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Double track aluminum storm window help

Chris Redacted | Posted in Energy Efficiency and Durability on

So the question at the end of the day is refurbish or replace, and question on repairing as I cant seem to find any web pages on it. Thanks for reading.

If I Refurbish them:
1. Is there a coating or some type of paint that will help the aluminum frames for heat gain/loss issue? I read about vinyl vs aluminum storms and that was an issue.

2. Have a look at my photos, what is this part I have circled and pointed at?
It seems to be a guide for easy sliding of the glass, or an air seal? its there for the outer track to and they don’t move, Im thinking its an air seal.

3. Is there any energy problems with changing to the aluminum screen vs the black?

4. out side of question 2, the gasket or caulk around the frame to the siding, is there any other air sealing to be done on them? Is the black plastic used to fit the window in to the aluminum bar that make the window unit an air seal?

If I replace:
All I can seem to find is more Aluminum storm windows, I thought they had issues with heat gain/loss or something and wood or vinyl was better.

I only have 10 windows that are 32×40 ish. New low-e storms run ~50-100 each, but thats only aluminum.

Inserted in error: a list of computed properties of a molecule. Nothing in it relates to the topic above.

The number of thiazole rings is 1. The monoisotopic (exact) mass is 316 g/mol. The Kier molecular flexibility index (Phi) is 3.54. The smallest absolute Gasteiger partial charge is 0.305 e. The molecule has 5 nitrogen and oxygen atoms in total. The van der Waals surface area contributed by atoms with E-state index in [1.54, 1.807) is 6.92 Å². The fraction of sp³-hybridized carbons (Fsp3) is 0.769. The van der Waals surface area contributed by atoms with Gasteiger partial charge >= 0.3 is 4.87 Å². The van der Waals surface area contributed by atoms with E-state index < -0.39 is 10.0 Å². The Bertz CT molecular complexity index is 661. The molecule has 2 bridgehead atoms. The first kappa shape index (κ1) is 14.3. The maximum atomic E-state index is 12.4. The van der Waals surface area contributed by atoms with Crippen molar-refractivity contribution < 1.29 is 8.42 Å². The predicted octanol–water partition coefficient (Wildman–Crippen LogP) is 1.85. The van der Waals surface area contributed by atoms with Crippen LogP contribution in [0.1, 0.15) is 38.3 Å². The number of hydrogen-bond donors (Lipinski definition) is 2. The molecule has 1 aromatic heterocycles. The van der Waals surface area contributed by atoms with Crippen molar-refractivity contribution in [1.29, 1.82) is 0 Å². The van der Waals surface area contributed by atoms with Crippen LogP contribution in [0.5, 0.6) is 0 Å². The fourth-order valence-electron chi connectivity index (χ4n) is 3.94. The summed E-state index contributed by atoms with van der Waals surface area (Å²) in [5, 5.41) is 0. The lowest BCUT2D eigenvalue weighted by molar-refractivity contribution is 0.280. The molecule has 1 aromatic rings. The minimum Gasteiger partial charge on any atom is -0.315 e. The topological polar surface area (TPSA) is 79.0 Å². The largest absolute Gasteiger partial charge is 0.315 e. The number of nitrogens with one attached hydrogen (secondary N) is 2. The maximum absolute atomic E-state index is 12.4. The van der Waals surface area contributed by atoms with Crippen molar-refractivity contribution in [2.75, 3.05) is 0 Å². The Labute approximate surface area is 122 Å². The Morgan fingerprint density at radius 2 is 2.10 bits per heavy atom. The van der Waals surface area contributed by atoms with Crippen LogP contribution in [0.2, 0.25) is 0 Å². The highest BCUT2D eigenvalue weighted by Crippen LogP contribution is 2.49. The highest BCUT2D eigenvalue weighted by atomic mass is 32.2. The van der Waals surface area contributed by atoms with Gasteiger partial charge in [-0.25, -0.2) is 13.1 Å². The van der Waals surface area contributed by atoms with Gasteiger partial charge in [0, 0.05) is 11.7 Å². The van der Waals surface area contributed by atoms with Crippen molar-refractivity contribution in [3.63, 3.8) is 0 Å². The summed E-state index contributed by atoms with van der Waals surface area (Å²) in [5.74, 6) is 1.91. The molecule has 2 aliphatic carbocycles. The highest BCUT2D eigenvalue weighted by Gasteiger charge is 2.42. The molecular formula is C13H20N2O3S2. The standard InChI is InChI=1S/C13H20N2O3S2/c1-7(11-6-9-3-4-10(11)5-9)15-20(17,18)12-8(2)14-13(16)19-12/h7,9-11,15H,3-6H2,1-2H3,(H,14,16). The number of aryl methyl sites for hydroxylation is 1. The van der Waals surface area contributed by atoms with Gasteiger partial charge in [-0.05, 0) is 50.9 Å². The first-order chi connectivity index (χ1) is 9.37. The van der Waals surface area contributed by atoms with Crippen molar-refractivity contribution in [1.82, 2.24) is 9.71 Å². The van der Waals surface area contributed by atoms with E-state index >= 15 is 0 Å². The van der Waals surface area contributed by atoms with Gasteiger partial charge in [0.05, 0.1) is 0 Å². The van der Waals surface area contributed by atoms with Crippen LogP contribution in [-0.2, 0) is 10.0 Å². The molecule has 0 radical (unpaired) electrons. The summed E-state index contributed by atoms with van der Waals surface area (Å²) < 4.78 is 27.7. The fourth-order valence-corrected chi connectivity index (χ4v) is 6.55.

Feel free to shot me links to read, or books to buy, etc.
Thanks again.

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Replies

  1. GBA Editor
    Brian Pontolilo | | #1

    Hi Christopher.

    This FHB article is a few years old now, but should give you some insights and resource to work with: Save Energy with Storm Windows

  2. Chris Redacted | | #2

    Thanks for the replys Brian. I will be sure to read it.

  3. Expert Member
    Dana Dorsett | | #3

    The conducted heat loss of the aluminum is of little consequence. A primary energy benefit of new tight storm windows is lower air infiltration. The additional up front cost of hard-coat low-E glazing has a rapid "payback", in most climates, and will recover the entire cost more quickly than new clear-glass storm windows.

    Whether re-mounting with better sealants and re-glazing with low-E glass is more cost effective than replacing the whole storm window with a new tight one isn't easy to assess, but in most cases I'd guess replacement is the better bet.

    There have been several good studies of low-E storm windows in the past couple of decades:

    https://www.homeinnovation.com/~/media/Files/Reports/LowEWindows.pdf

    https://labhomes.pnnl.gov/documents/PNNL_23355_Lab_Homes_Low-e_Storms.pdf

    And blog bits:

    https://www.greenbuildingadvisor.com/article/low-e-storm-windows-are-big-energy-savers

    The most air-tight triple track storm windows in the industry are Harvey's Tru-Channel, and they have a l0w-E glazing option: https://www.harveybp.com/our-products/windows/tru-channel-storm-window/

    Harvey is a northeastern US regional player, and may not be available to you. The Low-E Larson's sold through box stores aren't bad, but there are others.

  4. Chris Redacted | | #4

    Harvey's Tru-Channel need to be installed by a "trained" team. They will not sell them to me at least not that I could find. I guess if I got the outside ready for them then they could zip them in it would be okay, assuming there are contractors that are "trained" in my area.

    Thanks again Dana.

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